You probably overlooked a tiny, seemingly insignificant line about an audio bug in the latest batch of Overwatch 2 patch notes. It makes sense–the patch notes included the return of the long-missed “on fire” animation along with a host of hero updates, so a single line about “audio reverb settings” tucked away at the bottom doesn’t seem all that important in comparison. But what you can’t overlook is how that audio change, which seems to be affecting console players the most, now makes it sound like one of the characters is continually calling the enemy team “fuckers.”
Last night, while admittedly altered on some edibles I acquired after getting covid at Summer Game Fest, I was walking out of my team’s spawn during a ranked Overwatch 2 match when I heard something incredibly odd. My friendly Torbjörn, who was halfway across the map, commented on the enemy team’s Mercy resurrecting their Pharah–and it sounded an awful lot like he said “those fuckers keep coming back!” I immediately clipped it, played it back over and over again this morning, and even shared it with the rest of the Kotaku staff to try and figure out what the hell Torb was actually saying.
We’ll get back to that investigation in a moment, but first, let’s look into why there’s even a need for one in the first place.
When the latest Overwatch 2 season launched on June 13, players immediately noticed a change to the in-game audio. The patch notes read: “Due to a bug, we temporarily need to change the audio reverb settings used throughout the game to an alternate method. We hope to have this fixed in an upcoming patch.” And that change seems to have had wide-reaching consequences.
A Reddit post wondered if anyone else was getting audio mixing issues, my usual squad kept complaining about how loud the sound of the cart was on Escort maps, and I myself noticed that Moira’s suck ability seemed especially whooshy. The most egregious change, however, was the volume of teammates’ voice lines.
Normally, if your squadmate is far away on the map, their voice lines commenting on the state of the game will sound like they come in over an in-ear communication device. If they’re right next to you, you’ll hear them talking normally, as they wouldn’t use the in-ear walkie to send you a message when you’re in earshot. But now, no matter how far away your teammates are, it sounds like they’re right by your side whenever they say a line. So Torbjorn’s off-hand comment about resurrected enemies seems like it’s being shouted directly in my ear, even though he’s well over 20 meters away from me.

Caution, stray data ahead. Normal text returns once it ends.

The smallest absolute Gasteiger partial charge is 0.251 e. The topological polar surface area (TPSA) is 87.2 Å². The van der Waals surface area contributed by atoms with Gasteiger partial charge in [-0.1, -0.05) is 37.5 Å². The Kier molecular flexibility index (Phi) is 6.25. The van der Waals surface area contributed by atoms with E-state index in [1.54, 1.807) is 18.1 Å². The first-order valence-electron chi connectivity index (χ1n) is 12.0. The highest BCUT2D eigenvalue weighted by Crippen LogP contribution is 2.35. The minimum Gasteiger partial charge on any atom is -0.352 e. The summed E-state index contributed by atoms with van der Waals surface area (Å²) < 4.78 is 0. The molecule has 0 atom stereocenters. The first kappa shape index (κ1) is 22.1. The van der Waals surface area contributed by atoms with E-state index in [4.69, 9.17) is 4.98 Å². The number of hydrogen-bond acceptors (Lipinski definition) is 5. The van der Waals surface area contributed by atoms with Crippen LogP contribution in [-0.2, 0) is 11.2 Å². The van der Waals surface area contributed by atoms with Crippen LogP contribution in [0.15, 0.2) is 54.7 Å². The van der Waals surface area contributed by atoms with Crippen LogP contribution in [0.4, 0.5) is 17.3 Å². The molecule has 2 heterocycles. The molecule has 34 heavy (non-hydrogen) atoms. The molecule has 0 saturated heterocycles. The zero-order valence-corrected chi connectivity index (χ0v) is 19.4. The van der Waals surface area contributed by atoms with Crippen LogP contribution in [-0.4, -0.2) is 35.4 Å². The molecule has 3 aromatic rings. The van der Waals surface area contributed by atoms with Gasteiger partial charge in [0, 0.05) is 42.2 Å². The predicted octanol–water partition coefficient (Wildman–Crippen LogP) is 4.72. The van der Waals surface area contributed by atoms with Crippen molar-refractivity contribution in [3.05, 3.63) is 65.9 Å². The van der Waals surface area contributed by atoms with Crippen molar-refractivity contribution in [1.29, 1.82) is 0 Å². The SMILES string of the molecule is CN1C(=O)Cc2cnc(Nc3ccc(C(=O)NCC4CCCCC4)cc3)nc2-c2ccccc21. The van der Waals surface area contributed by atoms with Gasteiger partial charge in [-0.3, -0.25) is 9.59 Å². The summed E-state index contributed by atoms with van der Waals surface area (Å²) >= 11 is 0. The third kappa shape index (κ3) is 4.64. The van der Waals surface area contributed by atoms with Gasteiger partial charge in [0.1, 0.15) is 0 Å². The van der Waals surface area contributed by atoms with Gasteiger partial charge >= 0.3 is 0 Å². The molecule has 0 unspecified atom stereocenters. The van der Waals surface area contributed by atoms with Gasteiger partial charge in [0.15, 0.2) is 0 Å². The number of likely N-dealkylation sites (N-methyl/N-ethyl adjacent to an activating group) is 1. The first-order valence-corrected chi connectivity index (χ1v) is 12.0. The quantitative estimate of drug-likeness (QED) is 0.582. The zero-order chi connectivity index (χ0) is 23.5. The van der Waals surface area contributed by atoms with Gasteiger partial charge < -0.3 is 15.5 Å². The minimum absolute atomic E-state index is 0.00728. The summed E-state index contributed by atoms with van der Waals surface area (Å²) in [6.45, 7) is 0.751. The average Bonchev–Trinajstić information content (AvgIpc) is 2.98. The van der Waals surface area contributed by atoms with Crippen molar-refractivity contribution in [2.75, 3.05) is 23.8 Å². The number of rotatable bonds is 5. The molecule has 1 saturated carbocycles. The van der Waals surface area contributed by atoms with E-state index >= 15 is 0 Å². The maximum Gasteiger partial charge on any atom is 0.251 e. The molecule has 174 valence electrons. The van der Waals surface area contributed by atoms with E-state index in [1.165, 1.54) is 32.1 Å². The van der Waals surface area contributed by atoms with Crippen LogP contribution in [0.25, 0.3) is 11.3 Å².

It doesn’t help that my Bastion makes a few “bleep-bloop” sounds in the middle of Torbjörn’s line, but the biggest issue here is the new Overwatch 2 audio mixing is so borked that Torb’s line is even that loud in the first place. It’s hard to hear exactly what he’s saying because of the volume match between his line and Bastion’s line.
This specific Torb line was already hard to parse six months ago, as seen in this Reddit post, but with the tinnier sound of the new audio making everything so much more loud and flat, it definitely sounds like the man is saying “fuckers” and not “suckers.” However, according to Kotaku’s Ashley Bardhan (who has a psycholinguistics degree), Torbjörn is saying “suckers.”
“I think you’re hearing ‘F’ because ‘S’ and ‘F’ are both voiceless fricatives,” she wrote in Slack. So, this Kotaku investigation can confirm Overwatch 2 has not randomly become a game no longer appropriate for kids ages 13 and up. Torbjörn is saying “suckers” not “fuckers”–it’s just the audio mixing that fucking sucks.
Kotaku reached out to Blizzard for comment.
Luckily, the same Overwatch patch notes that detail the audio change also write that it will hopefully be fixed “in an upcoming patch,” so we shall see. I’m annoyed at how horrible everything sounds right now as it makes competitive play even harder, so I look forward to a fix on the horizon. The “fuckers” bit is funny, though. It can stay.